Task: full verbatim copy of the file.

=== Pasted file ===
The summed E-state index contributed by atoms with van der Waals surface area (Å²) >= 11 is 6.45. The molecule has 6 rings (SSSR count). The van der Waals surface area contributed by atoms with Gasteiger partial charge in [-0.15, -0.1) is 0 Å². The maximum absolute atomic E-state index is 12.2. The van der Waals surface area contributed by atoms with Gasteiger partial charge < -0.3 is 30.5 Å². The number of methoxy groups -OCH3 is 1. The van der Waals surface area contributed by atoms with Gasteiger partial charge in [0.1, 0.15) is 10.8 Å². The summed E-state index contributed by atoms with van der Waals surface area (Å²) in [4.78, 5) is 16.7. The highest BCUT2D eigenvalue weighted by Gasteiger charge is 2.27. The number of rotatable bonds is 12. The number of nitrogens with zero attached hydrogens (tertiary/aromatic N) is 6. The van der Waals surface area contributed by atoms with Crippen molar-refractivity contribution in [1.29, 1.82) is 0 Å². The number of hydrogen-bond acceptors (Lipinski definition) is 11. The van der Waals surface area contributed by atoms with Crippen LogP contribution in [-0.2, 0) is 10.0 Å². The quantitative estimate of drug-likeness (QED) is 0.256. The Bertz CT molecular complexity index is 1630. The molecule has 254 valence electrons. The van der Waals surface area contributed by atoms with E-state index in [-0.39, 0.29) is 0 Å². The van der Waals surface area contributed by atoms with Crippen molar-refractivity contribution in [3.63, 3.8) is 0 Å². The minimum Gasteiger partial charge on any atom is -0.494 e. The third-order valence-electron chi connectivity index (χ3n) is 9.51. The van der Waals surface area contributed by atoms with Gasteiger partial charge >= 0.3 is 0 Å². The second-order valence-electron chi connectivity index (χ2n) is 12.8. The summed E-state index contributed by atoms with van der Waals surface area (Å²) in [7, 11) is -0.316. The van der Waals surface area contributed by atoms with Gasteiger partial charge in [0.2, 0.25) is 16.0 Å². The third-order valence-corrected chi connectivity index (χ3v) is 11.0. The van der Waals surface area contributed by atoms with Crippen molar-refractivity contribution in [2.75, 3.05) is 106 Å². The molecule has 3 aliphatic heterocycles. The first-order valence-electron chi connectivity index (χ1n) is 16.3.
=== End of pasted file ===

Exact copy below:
The summed E-state index contributed by atoms with van der Waals surface area (Å²) >= 11 is 6.45. The molecule has 6 rings (SSSR count). The van der Waals surface area contributed by atoms with Gasteiger partial charge in [-0.15, -0.1) is 0 Å². The maximum absolute atomic E-state index is 12.2. The van der Waals surface area contributed by atoms with Gasteiger partial charge < -0.3 is 30.5 Å². The number of methoxy groups -OCH3 is 1. The van der Waals surface area contributed by atoms with Gasteiger partial charge in [0.1, 0.15) is 10.8 Å². The summed E-state index contributed by atoms with van der Waals surface area (Å²) in [4.78, 5) is 16.7. The highest BCUT2D eigenvalue weighted by Gasteiger charge is 2.27. The number of rotatable bonds is 12. The number of nitrogens with zero attached hydrogens (tertiary/aromatic N) is 6. The van der Waals surface area contributed by atoms with Crippen molar-refractivity contribution in [1.29, 1.82) is 0 Å². The number of hydrogen-bond acceptors (Lipinski definition) is 11. The van der Waals surface area contributed by atoms with Crippen LogP contribution in [-0.2, 0) is 10.0 Å². The quantitative estimate of drug-likeness (QED) is 0.256. The Bertz CT molecular complexity index is 1630. The molecule has 254 valence electrons. The van der Waals surface area contributed by atoms with E-state index in [-0.39, 0.29) is 0 Å². The van der Waals surface area contributed by atoms with Crippen molar-refractivity contribution in [3.63, 3.8) is 0 Å². The minimum Gasteiger partial charge on any atom is -0.494 e. The third-order valence-electron chi connectivity index (χ3n) is 9.51. The van der Waals surface area contributed by atoms with Gasteiger partial charge >= 0.3 is 0 Å². The second-order valence-electron chi connectivity index (χ2n) is 12.8. The summed E-state index contributed by atoms with van der Waals surface area (Å²) in [7, 11) is -0.316. The van der Waals surface area contributed by atoms with Gasteiger partial charge in [0.2, 0.25) is 16.0 Å². The third-order valence-corrected chi connectivity index (χ3v) is 11.0. The van der Waals surface area contributed by atoms with Crippen molar-refractivity contribution in [2.75, 3.05) is 106 Å². The molecule has 3 aliphatic heterocycles. The first-order valence-electron chi connectivity index (χ1n) is 16.3.